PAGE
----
The shifting timelines across “The Last Dance” began to inch closer together through the fifth and sixth episodes that aired Sunday night on ESPN. Many of the flashbacks shift to the early 90s, just years before Jordan would embark on a second three-peat that cemented his status as an NBA legend.
The early 90s were a conflicting time for Jordan and the Bulls: Just as the team took its place atop the league with its first championship run, the bad press surrounding MJ began to emerge.
From “The Jordan Rules” book to his reported gambling problems, which both get attention in the documentary, the image that Jordan had crafted and made global during the 1992 Olympics finally took some hits.
Jordan ultimately triumphs over Charles Barkley and the Suns during the 1993 NBA Finals, but the stage is set by the end of Episode 6 for his first retirement months later. Meanwhile in 1998, the team is just about to start its first-round playoff series against the Nets.
Here were six of the best moments from the third night of “The Last Dance.”
The Nike pitch
Jordan became a pitchman unlike any other before him, and to some degree, it turns out that was the plan all along. Agent David Falk explains in Episode 5 how he wanted to treat Jordan like a boxer or tennis player – an individual star – instead of how stars in team sports were typically marketed.
But Nike, the company that landed Jordan, never would’ve gotten a meeting if it weren’t for MJ’s mom, who convinced him to take the meeting.
“I go into that meeting not wanting to be there,” Jordan says in Episode 5. “Nike made this big pitch. And Falk was like, ‘You gotta be a fool if you’re not taking this deal. This is the best deal.’”
The Air Jordans were born.
Magic and the Shrug
With the media hyping up his matchup with Portland’s Clyde Drexler, Jordan wanted to make a statement in Game 1 of the 1992 NBA Finals. “Clyde was a threat. I’m not saying he wasn’t a threat. But me being compared to him, I took offense to that,” Jordan says.
And he told Magic Johnson what would happen the night before: “The night before Game 1, we’re at Michael’s house playing cards and he says, ‘You know what’s going to happen tomorrow. I’m gonna give it to this dude.”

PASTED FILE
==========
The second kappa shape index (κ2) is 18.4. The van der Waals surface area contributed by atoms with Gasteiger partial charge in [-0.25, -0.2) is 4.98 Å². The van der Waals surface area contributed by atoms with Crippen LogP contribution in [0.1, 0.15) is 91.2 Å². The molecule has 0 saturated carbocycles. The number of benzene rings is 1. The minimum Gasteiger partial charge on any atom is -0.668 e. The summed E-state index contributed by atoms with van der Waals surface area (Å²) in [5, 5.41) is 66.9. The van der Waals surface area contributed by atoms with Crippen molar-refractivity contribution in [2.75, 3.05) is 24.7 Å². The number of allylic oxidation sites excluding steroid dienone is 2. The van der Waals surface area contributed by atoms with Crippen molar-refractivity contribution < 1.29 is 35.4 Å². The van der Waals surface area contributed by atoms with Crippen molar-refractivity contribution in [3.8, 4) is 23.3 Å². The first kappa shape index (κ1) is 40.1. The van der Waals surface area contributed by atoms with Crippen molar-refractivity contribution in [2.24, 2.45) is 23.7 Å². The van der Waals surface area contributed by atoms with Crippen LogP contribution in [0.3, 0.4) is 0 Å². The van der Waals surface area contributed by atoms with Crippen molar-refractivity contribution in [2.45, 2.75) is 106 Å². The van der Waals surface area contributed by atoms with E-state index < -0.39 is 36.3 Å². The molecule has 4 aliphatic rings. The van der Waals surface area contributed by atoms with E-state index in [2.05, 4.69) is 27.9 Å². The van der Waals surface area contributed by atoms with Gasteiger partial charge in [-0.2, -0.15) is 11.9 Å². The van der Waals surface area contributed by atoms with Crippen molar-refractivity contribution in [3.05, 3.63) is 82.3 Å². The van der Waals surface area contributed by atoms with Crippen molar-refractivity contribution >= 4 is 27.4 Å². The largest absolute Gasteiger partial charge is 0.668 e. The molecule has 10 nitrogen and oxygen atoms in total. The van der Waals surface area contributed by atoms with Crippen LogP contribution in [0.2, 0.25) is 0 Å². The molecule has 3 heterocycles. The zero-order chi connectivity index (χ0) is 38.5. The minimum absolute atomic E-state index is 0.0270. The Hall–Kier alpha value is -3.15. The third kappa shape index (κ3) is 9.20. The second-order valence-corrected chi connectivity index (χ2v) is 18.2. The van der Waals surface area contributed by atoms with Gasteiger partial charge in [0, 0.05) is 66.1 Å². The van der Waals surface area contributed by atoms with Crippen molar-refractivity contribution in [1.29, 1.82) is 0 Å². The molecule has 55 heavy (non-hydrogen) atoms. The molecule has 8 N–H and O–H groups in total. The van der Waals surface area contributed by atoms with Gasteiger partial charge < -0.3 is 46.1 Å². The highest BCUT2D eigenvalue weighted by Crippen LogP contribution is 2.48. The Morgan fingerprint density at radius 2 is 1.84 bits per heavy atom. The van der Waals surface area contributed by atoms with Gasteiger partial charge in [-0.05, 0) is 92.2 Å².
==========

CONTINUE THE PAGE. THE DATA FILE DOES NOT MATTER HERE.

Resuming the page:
“Michael didn’t want anybody to have nothing on him,” Johnson said.
Isiah Thomas left off the Dream Team
Since Thomas, then one of the most accomplished players in the NBA, was left off the Dream Team in 1992, it’s largely been attributed to his poor relationships with some of the players who made the roster, namely Jordan.
In Episode 5, Jordan says when he asked Rod Thorn, then the head of USA Basketball, who was playing, Thorn told him, “The guy you’re talking about, who you’re thinking about, he’s not gonna be playing.”
Jordan said he never specifically named Thomas as someone he didn’t want to play with, but it was for the best.
“The Dream Team, based on the environment and the camaraderie that happened on that team, it was best harmony,” Jordan said. “Would Isiah have made a different feeling on that team? Yes.”
MJ on “Republicans buy sneakers, too”
One of Jordan’s biggest controversies came in 1990 when he refused to publicly support Democratic candidate Harvey Gantt over Jesse Helms, an incumbent Republican, in the 1990 North Carolina Senate race.
“I never thought of myself as an activist. I thought of myself as a basketball player,” Jordan says in Episode 5. “I wasn’t a politician when I was playing my sport. I was focusing on my craft. Was that selfish? Probably.”
Jordan’s refusal to support Gantt became to him saying, “Republicans buy sneakers, too,” which he says he shouldn’t need to apologize for because it was said “in jest.”
“The way that I go about my life is I set examples,” Jordan says. “And if it inspires you, great, I will continue to do that. If it doesn’t, then maybe I’m not the person you should be following.”
From extended footage of Jordan betting $20 on pitching quarters at a wall with United Center security to anecdotes of big-money poker games on the Bulls’ plane, Jordan’s penchant for gambling is a key focus of Episode 6.
NBA commissioner David Stern in the doc: “Michael was betting on his golf game larger numbers than you or I might bet if we played golf together. But given Michael’s earnings and the like, it just never reached epic crisis levels.”
It’s not easy being Like Mike
By the spring of his final season with the Bulls, the grind of being Michael Jordan every day put a huge weight on his shoulders. The crowds and reporters were relentless at all hours, making it difficult for the 6-foot-6 star to find peace.
“This is not one of those lifestyles you envy, where you’re confined to this room,” Jordan says in 1998 footage from a hotel room. “... I’m ready for getting out of this life. You know when you get to that point? I’m there. With no reservations at all – I’m there.”